--keyStoreFile /path/to/opendj/config/keystore \
     --keyStorePasswordFile /path/to/opendj/config/ \
     --hostname localhost \
     --hostname \
     --subjectDn CN=DS,O=ForgeRock

    Also renew any client application key pairs that were generated using the old deployment key and password.

  5. On each server, update the master key alias to use the new key:

    $ dsconfig \
     set-crypto-manager-prop \
     --set master-key-alias:new-master-key \
     --hostname localhost \
     --port 4444 \
     --bindDN uid=admin \
     --bindPassword password \
     --usePkcs12TrustStore /path/to/opendj/config/keystore \
     --trustStorePasswordFile /path/to/opendj/config/ \
  6. Stop trusting the old CA certificate by removing all references to it.

    For example, remove the old CA certificate from all client and server truststores.

  7. When installing a new server after replacing deployment keys:

    1. Use the new deployment key to set up the server, and do not start the server at setup time.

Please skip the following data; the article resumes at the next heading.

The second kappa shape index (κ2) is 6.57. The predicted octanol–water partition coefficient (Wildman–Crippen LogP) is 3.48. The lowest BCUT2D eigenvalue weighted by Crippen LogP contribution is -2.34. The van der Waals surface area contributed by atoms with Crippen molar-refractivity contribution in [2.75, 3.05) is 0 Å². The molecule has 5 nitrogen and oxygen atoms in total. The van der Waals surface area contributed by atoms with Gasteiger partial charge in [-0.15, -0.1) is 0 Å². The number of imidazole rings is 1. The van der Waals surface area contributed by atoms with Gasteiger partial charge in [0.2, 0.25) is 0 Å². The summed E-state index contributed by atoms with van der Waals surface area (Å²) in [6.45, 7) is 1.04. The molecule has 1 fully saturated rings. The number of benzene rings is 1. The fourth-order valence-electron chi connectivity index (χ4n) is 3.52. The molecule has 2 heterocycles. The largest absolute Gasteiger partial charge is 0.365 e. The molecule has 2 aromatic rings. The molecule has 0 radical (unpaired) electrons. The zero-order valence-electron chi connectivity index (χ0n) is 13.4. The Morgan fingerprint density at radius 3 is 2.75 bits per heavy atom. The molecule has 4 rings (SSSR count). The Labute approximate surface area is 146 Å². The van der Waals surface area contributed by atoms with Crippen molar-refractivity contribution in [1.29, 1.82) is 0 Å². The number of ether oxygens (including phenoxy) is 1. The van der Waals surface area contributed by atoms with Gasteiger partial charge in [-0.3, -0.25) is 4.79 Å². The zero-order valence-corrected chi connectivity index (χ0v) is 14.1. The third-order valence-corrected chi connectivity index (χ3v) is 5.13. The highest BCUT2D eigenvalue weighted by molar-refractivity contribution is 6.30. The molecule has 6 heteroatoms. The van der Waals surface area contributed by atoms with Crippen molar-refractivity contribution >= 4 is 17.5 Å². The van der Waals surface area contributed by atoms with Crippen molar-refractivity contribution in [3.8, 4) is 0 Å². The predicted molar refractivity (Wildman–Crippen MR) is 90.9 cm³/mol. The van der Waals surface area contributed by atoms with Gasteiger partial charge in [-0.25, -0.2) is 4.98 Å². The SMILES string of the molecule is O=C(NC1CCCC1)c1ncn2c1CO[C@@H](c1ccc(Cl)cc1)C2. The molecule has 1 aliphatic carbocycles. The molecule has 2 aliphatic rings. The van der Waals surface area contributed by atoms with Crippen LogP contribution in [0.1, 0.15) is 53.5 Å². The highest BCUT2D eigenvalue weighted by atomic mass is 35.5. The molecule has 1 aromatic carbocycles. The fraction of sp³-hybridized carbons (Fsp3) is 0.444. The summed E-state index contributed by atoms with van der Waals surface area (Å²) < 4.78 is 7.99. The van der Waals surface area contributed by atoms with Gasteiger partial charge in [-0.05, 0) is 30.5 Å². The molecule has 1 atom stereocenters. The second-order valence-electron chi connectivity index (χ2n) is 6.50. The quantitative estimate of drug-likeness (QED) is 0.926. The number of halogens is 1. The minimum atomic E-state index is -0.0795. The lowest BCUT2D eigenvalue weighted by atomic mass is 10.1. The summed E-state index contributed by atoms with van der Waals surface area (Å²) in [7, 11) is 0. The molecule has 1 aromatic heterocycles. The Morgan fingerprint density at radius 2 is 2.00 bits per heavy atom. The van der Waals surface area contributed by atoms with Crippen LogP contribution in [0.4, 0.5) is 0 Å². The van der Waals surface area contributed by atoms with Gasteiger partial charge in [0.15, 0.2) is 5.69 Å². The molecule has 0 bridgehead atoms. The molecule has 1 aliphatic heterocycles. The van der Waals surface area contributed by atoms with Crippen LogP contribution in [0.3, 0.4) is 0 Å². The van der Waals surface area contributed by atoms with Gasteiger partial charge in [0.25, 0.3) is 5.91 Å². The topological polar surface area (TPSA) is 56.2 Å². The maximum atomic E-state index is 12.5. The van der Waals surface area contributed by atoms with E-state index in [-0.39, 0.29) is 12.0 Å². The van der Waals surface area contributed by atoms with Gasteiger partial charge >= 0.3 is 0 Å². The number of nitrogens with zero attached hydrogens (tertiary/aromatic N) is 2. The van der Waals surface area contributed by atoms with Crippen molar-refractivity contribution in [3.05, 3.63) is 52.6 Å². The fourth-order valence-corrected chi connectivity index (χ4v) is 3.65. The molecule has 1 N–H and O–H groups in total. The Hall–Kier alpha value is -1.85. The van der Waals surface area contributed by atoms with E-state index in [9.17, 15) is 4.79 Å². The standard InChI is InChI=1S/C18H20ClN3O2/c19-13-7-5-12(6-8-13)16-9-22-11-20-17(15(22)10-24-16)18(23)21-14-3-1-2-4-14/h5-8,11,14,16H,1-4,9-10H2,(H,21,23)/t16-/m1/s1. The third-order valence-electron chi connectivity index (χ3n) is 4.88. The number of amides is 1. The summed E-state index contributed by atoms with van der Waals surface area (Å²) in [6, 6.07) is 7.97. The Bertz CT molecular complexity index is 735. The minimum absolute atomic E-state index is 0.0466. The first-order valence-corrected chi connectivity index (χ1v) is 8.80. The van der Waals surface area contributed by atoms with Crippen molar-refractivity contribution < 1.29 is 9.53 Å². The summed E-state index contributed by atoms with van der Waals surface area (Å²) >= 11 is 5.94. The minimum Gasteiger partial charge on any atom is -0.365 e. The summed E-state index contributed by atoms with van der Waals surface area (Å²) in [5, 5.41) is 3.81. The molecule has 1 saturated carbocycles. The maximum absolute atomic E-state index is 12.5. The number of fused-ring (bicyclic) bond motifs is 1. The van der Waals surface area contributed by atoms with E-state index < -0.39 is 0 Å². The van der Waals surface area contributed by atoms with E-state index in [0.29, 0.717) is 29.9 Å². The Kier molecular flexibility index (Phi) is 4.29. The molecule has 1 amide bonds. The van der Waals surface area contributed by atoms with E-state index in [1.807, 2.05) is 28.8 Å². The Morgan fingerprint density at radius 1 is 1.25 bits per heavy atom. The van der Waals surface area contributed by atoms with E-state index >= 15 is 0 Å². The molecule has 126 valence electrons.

2. Copy the keystore and PIN from an existing server, overwriting the existing keystore and PIN.

      This adds the older shared master key to the new server's keystore.

    3. Renew the local key pair used for secure communications using the new deployment key.

    4. Start the server.

Trust a Client Certificate

These steps let the DS server trust a self-signed client application certificate:


If you control the application, issue the client a certificate from a private CA instead.

For an example, see "Certificate-Based Authentication".

  • Import the self-signed client certificate.

    The following example imports the client certificate into the default truststore:

    $ keytool \
     -import \
     -trustcacerts \
     -alias myapp-cert \
     -file myapp-cert.pem \
     -keystore /path/to/opendj/config/keystore \
     -storepass:file /path/to/opendj/config/ \
     -storetype PKCS12 \
    Certificate was added to keystore

    If the truststore was provided during the setup process, specify the truststore and password.

Trust a Server Certificate

These steps let a client trust the DS server.